Stillness…It was such an alien concept for me. My inclination to touch, to glance, to hold were almost as involuntary as the beat of the heart in my chest. I slowly stretched my hand towards the green leafhopper that sat on a solitary branch inches from my reach. I paused, as I felt a subtle but predictable tug on my arm. I looked up at my father who eyed me sternly. “Let it be,” he mouthed silently. I turned again towards the leafhopper that had found its new home deeper within the forest – a few inches from my grasp. I was more like this creature than I cared to acknowledge; vagabonds within our own kingdom. I looked back towards my father. His arm still locked against mine but his eyes fixated firmly on the solitary Kob that grazed before us in the distance. “Be still,” he whispered….I jolted instinctively as I felt him release his grip on my arm and run at the beast. He glided through the morning undergrowth that bordered our home, the modest sound he made drowned out by the grazing prey itself. His movement concealed within the animal’s blind spot. I followed – foolishly, unable to resist. My flatfeet and erratic movement soon catching the animal’s attention as I tripped over thorny twigs, rustled against bushes and exhaled copious breaths. It was startled, aware that it was prey. My father had already flanked it. I gasped as he drove his hunting knife deep into the animal’s midriff as it turned from the soft verge bordering the reservoir. The animal screamed and stumbled to the ground mortally wounded. I smiled and ran towards my father. I was Ntale, son of a great hunter.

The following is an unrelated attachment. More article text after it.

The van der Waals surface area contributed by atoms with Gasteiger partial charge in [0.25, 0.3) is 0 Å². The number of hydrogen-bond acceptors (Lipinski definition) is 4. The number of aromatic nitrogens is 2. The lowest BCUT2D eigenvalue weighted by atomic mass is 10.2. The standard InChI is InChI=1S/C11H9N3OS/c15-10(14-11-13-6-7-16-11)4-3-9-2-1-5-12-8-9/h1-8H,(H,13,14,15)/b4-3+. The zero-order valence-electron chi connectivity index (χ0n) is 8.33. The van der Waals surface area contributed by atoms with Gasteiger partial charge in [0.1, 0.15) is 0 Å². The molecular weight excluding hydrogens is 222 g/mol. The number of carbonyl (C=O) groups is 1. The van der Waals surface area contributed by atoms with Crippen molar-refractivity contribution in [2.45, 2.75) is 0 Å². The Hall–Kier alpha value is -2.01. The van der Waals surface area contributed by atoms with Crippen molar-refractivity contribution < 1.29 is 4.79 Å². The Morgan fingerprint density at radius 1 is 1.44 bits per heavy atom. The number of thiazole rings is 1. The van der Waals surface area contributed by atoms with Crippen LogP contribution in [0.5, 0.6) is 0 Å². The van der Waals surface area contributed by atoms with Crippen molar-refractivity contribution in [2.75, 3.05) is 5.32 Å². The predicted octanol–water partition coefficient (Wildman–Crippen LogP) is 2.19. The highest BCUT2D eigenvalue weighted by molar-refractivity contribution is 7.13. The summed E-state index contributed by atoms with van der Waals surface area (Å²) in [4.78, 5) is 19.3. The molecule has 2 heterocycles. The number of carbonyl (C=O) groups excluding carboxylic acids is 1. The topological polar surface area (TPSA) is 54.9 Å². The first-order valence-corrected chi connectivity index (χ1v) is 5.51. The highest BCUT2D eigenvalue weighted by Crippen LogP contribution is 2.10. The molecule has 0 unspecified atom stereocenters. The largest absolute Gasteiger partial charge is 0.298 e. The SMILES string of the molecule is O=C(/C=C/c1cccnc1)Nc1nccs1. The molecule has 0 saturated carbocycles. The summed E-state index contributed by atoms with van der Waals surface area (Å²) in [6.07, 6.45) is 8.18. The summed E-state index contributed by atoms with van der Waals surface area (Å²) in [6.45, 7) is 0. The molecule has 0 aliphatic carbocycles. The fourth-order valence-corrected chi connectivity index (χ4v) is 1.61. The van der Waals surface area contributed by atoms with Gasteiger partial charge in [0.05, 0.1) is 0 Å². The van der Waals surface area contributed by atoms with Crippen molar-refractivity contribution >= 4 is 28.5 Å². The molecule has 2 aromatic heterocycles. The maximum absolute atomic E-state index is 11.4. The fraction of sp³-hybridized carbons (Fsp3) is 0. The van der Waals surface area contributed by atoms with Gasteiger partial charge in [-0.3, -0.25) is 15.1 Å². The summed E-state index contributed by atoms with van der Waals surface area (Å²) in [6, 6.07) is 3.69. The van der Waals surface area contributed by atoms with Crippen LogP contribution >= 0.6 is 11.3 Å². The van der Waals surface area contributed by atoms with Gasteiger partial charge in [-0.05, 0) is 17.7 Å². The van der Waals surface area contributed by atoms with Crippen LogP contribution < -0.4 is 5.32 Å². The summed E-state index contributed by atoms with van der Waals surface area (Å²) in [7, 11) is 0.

“You killed the beast, Taata?”
My father looked across at me, then down at the dying Kob that still lay at his feet.
He turned to face me again.
“This creature will feed us with its flesh and cloth us with its skin. Yet because of you it will live the last moments of its life in preventable torment.”
“But what? But there is a reason why you disobeyed me?”
I opened my mouth to speak, but instead simply lowered my head. My father moved towards me.